Bankruptcy and hire purchase agreements

What is a Hire Purchase Agreement?
Hire Purchase agreements are agreements for purchase of goods or vehicles. It is mostly used for cars though furniture and white goods can also be purchased through such agreements. The main difference between these agreements and the normal credit agreements is that in these cases, you do not own the good unless and until they have been completely paid. This also states that you do not have any rights to sell the goods without the creditor’s permission and it is a criminal offense to sell the property without prior permission of the creditor. It is also possible that the creditor can claim the good back in cases of non-payment which is also in contrast to the normal credit agreements where the creditor cannot claim the goods once purchased.

What happens when you declare bankruptcy?
In cases of Bankruptcy, the Hire Purchases agreement also becomes one of your defaulted loans. Under such circumstances, the creditor can decide to take back the goods and cancel the agreement. This might be normally included as a clause in the initial agreement form.
Your agreement might also state about repossession rights and clauses. Repossession is the transfer of rights back to the creditor due to defaulted payments and this is done normally with your consent and without any court interference. Normally repossession is possible if you have not paid more than one-third of the agreement amount. In cases where you have paid more than one-third, the goods becomes “protected goods” and the company cannot take away the goods without your consent or without a court order. Also even if you have paid less than one-third the agreement amount, the company will require either your consent or the court order to repossess goods.
In case you wish to hold the good, you can talk about the payment options to the hire purchase company depending on the official receivers approval. This would require you to either adhere to already established payment amount or negotiate for a revised amount based on your monthly income.

What are the options for terminating Hire Purchase Agreements?
Hire Purchase Agreements can be terminated in two ways. You can either opt to terminate and end the agreement on your own and return the goods to the creditor voluntarily or let the creditor terminate the agreement and repossess the goods. The difference in both the methods is the amount you would end up paying after returning or repossessing the goods.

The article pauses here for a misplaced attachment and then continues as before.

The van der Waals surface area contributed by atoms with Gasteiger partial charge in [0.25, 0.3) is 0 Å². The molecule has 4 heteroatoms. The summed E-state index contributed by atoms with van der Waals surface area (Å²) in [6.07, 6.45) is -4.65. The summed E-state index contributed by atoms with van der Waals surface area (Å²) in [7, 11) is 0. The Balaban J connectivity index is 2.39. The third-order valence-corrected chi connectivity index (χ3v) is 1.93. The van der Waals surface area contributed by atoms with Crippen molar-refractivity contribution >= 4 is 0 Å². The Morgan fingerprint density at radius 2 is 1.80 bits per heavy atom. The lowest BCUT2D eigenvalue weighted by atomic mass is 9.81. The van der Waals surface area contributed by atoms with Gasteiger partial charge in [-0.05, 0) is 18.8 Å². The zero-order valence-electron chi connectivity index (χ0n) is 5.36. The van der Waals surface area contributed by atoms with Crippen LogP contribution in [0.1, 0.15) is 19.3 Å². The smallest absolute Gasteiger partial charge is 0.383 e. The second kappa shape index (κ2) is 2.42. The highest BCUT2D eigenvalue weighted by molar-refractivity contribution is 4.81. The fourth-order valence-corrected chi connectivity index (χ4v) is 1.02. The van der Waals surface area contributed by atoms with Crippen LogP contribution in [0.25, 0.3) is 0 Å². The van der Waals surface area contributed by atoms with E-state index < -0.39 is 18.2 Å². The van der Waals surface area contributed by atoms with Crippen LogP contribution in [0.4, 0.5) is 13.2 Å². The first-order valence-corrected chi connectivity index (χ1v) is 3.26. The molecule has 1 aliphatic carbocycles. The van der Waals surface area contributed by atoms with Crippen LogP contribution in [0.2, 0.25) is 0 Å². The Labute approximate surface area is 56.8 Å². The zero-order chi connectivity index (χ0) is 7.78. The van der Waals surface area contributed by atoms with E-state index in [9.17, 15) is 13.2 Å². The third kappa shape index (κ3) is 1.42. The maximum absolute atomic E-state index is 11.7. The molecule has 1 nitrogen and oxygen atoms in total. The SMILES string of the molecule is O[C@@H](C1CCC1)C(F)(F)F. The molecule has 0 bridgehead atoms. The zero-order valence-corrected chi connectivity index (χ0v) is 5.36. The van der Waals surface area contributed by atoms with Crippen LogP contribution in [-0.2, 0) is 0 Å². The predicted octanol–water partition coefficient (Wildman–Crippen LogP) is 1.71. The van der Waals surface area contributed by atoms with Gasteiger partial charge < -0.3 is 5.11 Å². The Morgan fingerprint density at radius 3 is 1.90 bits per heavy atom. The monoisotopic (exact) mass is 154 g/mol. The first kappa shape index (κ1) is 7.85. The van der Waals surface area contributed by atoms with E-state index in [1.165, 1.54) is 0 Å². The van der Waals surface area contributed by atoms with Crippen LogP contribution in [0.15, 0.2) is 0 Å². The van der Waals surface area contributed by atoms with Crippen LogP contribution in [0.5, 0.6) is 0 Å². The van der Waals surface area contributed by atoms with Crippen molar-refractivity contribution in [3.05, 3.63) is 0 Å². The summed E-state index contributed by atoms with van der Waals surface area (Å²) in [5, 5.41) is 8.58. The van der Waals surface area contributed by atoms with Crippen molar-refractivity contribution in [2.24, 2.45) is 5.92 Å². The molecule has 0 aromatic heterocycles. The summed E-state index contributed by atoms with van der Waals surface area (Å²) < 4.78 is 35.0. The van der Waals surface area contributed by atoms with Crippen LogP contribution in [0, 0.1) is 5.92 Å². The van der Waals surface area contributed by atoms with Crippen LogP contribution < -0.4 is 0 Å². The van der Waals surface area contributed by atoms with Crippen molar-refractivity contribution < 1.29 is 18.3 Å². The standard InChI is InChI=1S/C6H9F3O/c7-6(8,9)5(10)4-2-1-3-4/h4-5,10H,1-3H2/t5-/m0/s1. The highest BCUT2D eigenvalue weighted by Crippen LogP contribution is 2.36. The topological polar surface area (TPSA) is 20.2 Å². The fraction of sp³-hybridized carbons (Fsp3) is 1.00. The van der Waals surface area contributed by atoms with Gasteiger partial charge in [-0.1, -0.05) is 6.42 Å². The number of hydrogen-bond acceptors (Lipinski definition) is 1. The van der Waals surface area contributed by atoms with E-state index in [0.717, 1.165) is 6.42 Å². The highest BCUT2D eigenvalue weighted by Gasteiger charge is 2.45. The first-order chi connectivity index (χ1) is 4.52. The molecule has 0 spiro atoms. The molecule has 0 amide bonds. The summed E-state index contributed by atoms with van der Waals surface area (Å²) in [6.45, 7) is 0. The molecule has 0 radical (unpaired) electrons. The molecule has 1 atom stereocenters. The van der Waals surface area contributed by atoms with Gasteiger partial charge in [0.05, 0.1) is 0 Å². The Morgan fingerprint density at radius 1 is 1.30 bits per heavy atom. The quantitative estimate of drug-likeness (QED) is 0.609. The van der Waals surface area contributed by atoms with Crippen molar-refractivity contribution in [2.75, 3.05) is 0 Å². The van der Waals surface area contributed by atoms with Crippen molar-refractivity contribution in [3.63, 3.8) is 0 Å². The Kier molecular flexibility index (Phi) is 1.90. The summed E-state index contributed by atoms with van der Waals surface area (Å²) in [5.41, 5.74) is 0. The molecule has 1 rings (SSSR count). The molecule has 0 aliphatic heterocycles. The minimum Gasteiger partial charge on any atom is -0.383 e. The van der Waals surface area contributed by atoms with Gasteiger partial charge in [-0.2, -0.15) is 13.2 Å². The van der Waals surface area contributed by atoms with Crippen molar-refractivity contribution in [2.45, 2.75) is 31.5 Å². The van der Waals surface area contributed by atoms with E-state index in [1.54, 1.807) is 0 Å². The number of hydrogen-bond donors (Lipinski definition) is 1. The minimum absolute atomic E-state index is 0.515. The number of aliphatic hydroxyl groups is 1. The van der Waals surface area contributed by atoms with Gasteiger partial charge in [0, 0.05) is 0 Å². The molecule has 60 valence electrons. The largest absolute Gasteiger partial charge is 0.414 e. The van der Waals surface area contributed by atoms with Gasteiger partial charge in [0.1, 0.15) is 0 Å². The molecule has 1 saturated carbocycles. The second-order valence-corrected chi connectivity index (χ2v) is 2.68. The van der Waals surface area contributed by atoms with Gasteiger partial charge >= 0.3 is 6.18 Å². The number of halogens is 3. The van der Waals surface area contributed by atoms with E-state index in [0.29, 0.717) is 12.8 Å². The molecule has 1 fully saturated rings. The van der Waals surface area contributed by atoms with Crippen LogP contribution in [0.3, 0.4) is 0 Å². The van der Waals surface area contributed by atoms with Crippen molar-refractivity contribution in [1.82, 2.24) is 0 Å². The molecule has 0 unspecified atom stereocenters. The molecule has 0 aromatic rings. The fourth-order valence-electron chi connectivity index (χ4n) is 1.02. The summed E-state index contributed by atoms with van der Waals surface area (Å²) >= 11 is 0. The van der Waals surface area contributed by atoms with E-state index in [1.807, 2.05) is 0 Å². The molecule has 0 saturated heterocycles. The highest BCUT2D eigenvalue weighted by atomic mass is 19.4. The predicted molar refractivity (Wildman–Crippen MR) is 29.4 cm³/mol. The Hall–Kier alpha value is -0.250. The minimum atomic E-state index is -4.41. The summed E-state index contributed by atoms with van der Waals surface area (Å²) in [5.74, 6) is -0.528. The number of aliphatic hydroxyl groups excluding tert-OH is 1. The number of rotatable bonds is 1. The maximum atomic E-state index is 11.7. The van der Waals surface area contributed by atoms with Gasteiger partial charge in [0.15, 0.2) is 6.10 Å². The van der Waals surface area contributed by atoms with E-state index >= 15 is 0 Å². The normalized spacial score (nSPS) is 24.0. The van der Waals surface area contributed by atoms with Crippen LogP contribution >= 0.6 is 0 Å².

What happens when you terminate the agreement?
You can opt to terminate the agreement as long as the full amount has not been paid or if the creditor has not terminated the agreement. The amount that is payable to the creditor upon returning the goods and cancelling the agreement is 50% of the total amount and it is in general mentioned in your agreement. The 50% that is payable includes any deposits or instalments that have been paid already. Sometimes you might also need to pay extra for any damages or arrears if any. It is also a must that the agreement is ended by you in writing as a statement of proof of termination.

What happens if the creditor terminates the agreement?
A creditor is liable to cancel the agreement if you fail to adhere to the agreement. He send you a default notice ordering for return of the goods. The notice also states all missed payments and the total arrears payable by you. In case you do not pay the outstanding amount by the date mentioned in the creditor’s notice, you become liable for payment of the complete amount and the agreement also gets cancelled. The creditor also receives complete rights to repossess the goods.

What happens once the goods are returned?
Once the goods are returned to the creditor, he looks into the balance that is still payable by you to him. You can opt to pay him on a monthly basis depending on your financial status and try to work out an extended repayment period. But in case he rejects your offer, he can even sue you in the court demanding repayment of his debt. You can at all times seek professional expertise or help so as to clear off any disputes or to seek legal advice.

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